(Image Source: Moby Games)
Recently I published a video about Spectrobes: Origins, developed by Genki. While I briefly mentioned the developer’s history with another Monster Collecting series, Jade Cocoon, they actually have quite a diverse portfolio. They also worked on fighting games alongside developer Bergsala Lightweight, best known for their Bushido Blade series. After Lightweight finished the franchise on PlayStation, they teamed up with Genki to continue working on a semi-spiritual successor called Kengo: Master of Bushido.
(Image Source: HaykInWonderland)
While Bushido Blade was praised for its more realistic combat, its characters, story and setting still had some fantastical elements to it. Kengo, on the other hand, leaned heavily into realistic sword fighting in feudal Japan. Gone are the colorful characters and in are the young to middle-aged black-haired men wearing traditional samurai gear. After releasing the first Kengo to middling reviews, they shifted their next title to a uniquely flamboyant-style of blade combat, based off of kabuki theater.
Let’s get this bit out of the way: Kabuki Warriors is considered one of the worst Xbox fighting games of all time, but its reputation has also destroyed its value. You can easily find a complete copy for dirt cheap. However, its unique presentation and pacing make it well worth a quick curiosity play.
The cast is made up of a kabuki troop, with the majority of battles taking place on nearly identical flat theater stages that are occasionally paired with painted murals or modeled backgrounds. While simplistic, there’s a handful of character entrances that has the combatants flying in from the sides of the stage or rising up from underneath it. I’ve never watched a kabuki play myself, though what is presented here is somewhat fascinating and at least attempts to be faithful.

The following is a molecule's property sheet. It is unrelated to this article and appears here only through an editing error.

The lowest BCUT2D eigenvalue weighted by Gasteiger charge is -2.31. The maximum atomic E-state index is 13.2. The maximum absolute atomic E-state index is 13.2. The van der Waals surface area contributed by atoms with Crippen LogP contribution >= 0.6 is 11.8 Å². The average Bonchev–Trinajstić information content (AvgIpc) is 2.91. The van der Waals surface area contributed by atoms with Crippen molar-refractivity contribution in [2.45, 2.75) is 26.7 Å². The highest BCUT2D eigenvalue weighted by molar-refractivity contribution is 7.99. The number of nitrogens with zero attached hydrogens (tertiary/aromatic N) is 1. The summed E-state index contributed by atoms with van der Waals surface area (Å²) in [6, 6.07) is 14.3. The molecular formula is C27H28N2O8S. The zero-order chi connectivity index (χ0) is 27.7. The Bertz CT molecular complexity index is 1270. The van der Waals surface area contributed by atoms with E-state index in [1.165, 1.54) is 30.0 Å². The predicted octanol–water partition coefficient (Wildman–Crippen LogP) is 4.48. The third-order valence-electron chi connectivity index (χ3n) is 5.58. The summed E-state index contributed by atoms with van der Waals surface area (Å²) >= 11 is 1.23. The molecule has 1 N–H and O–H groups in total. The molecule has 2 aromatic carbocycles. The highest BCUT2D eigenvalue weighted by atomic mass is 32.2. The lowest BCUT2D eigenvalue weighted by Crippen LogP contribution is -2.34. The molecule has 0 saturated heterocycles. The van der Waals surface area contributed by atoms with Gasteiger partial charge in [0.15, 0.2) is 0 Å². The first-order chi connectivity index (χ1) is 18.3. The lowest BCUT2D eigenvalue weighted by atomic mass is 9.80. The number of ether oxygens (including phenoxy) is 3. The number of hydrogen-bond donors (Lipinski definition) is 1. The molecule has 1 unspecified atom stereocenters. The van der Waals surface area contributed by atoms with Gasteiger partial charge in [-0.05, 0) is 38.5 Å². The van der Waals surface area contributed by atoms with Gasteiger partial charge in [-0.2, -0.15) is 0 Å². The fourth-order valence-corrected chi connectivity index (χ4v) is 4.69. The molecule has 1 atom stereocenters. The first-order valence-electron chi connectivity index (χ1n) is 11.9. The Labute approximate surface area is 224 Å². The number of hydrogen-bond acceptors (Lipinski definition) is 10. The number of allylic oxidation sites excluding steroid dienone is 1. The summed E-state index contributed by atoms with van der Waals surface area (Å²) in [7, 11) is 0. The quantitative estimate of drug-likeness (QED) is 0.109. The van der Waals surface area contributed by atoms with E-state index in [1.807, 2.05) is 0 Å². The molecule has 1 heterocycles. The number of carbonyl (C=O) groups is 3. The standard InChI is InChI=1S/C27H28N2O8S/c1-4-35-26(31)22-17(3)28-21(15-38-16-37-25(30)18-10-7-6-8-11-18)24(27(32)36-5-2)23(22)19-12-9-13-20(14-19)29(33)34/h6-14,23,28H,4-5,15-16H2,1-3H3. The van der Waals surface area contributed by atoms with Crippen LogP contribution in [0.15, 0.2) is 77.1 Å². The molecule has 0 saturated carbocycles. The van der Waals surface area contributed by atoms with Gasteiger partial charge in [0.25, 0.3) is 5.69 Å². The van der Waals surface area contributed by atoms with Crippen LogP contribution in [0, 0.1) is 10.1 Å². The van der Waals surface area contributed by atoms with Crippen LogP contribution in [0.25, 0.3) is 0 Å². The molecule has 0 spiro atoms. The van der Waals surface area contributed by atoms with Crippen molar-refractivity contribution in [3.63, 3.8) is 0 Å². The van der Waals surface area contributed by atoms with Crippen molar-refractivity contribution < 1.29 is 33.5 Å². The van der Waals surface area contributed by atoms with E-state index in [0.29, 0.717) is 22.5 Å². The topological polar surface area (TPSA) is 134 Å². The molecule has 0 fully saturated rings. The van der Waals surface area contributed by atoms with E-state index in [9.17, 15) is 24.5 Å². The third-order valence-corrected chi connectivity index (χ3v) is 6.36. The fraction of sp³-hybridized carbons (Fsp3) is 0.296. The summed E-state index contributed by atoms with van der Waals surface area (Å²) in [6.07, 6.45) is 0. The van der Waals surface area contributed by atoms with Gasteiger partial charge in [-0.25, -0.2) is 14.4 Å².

While maybe not the best idea for variety in a video game, from what I can tell the title does a surprisingly good job of capturing the over the top costumes and gorgeous art design that comes with the style. That being said, even with fighting games largely taking place in flat arenas simply dressed up, something about Kabuki Warrior’s stages feel dull and repetitive. They’re intended to be prop-like, but they are also sterile and lack a sense of place. I did find the canvas art on the most basic stages to look particularly nice, though it’s all blurs together once you engage in combat.
Despite characters often being covered in bulky glamorous armor, everyone is surprisingly mobile. The player can quickly dash across the stage and jump ridiculously high. When cornered, you can run up the side of the stage and do a back-flip off of the wall to catch a foe from behind. The actual attacks are stiff and sluggish, yet the pre-engagement dance of two combatants is a surprisingly hectic adrenaline rush. The constant heavy thumping of the fighters’ feet emphasizes this.
In addition to killing foes, the audience must be entertained. This is based on performance as well as how many times the player taunts during battle. While the career mode has a money element reliant on this, it also powers the character’s special techniques – including lightning strikes and gas bombs. Playing against a CPU, it’s usually a matter of taunting as many times as possible while the AI stares and thinks about attacking.
I only played Kabuki Warriors for a couple hours, but that’s all you really need. In the end, there’s not much content. There’s only two basic modes and, while the roster is filled with over a dozen characters, about a fourth of the casts are clones. I find the combat on a very basic level to be enjoyable. It’s simple and mashy, yet the movement makes up for the stiff attacks. However, you won’t find any Kabuki Warrior tournaments to prove your skills, even if you wanted to.
It’s a neat curiosity. Just expect it to only fill a lunch break rather than an entire afternoon.